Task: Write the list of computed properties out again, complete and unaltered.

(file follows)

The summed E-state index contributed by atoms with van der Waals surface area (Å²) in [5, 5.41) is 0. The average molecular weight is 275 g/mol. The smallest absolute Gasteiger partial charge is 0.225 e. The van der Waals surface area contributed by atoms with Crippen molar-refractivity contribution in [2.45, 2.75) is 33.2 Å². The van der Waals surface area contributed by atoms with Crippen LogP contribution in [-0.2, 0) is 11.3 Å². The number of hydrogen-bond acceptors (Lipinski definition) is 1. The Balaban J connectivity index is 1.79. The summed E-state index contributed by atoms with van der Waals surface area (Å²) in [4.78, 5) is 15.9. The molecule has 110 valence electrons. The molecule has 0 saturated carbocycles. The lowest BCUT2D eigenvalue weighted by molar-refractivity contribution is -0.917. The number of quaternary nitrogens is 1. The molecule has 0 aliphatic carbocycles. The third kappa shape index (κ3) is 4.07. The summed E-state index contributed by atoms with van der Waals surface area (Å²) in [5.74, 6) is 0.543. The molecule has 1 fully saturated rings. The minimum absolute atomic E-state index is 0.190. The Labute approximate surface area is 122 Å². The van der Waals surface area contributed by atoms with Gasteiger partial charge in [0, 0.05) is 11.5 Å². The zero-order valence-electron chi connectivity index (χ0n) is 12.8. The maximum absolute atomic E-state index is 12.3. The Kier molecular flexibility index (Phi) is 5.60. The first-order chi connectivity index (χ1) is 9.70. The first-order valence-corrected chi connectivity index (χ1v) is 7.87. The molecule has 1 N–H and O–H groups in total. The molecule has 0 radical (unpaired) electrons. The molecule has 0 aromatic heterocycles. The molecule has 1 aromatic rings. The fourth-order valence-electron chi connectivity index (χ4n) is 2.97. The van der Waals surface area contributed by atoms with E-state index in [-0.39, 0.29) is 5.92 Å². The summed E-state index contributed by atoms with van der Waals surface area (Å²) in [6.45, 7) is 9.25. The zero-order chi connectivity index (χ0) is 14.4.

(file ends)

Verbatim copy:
The summed E-state index contributed by atoms with van der Waals surface area (Å²) in [5, 5.41) is 0. The average molecular weight is 275 g/mol. The smallest absolute Gasteiger partial charge is 0.225 e. The van der Waals surface area contributed by atoms with Crippen molar-refractivity contribution in [2.45, 2.75) is 33.2 Å². The van der Waals surface area contributed by atoms with Crippen LogP contribution in [-0.2, 0) is 11.3 Å². The number of hydrogen-bond acceptors (Lipinski definition) is 1. The Balaban J connectivity index is 1.79. The summed E-state index contributed by atoms with van der Waals surface area (Å²) in [4.78, 5) is 15.9. The molecule has 110 valence electrons. The molecule has 0 saturated carbocycles. The lowest BCUT2D eigenvalue weighted by molar-refractivity contribution is -0.917. The number of quaternary nitrogens is 1. The molecule has 0 aliphatic carbocycles. The third kappa shape index (κ3) is 4.07. The summed E-state index contributed by atoms with van der Waals surface area (Å²) in [5.74, 6) is 0.543. The molecule has 1 fully saturated rings. The minimum absolute atomic E-state index is 0.190. The Labute approximate surface area is 122 Å². The van der Waals surface area contributed by atoms with Gasteiger partial charge in [0, 0.05) is 11.5 Å². The zero-order valence-electron chi connectivity index (χ0n) is 12.8. The maximum absolute atomic E-state index is 12.3. The Kier molecular flexibility index (Phi) is 5.60. The first-order chi connectivity index (χ1) is 9.70. The first-order valence-corrected chi connectivity index (χ1v) is 7.87. The molecule has 1 N–H and O–H groups in total. The molecule has 0 radical (unpaired) electrons. The molecule has 0 aromatic heterocycles. The molecule has 1 aromatic rings. The fourth-order valence-electron chi connectivity index (χ4n) is 2.97. The van der Waals surface area contributed by atoms with E-state index in [-0.39, 0.29) is 5.92 Å². The summed E-state index contributed by atoms with van der Waals surface area (Å²) in [6.45, 7) is 9.25. The zero-order chi connectivity index (χ0) is 14.4.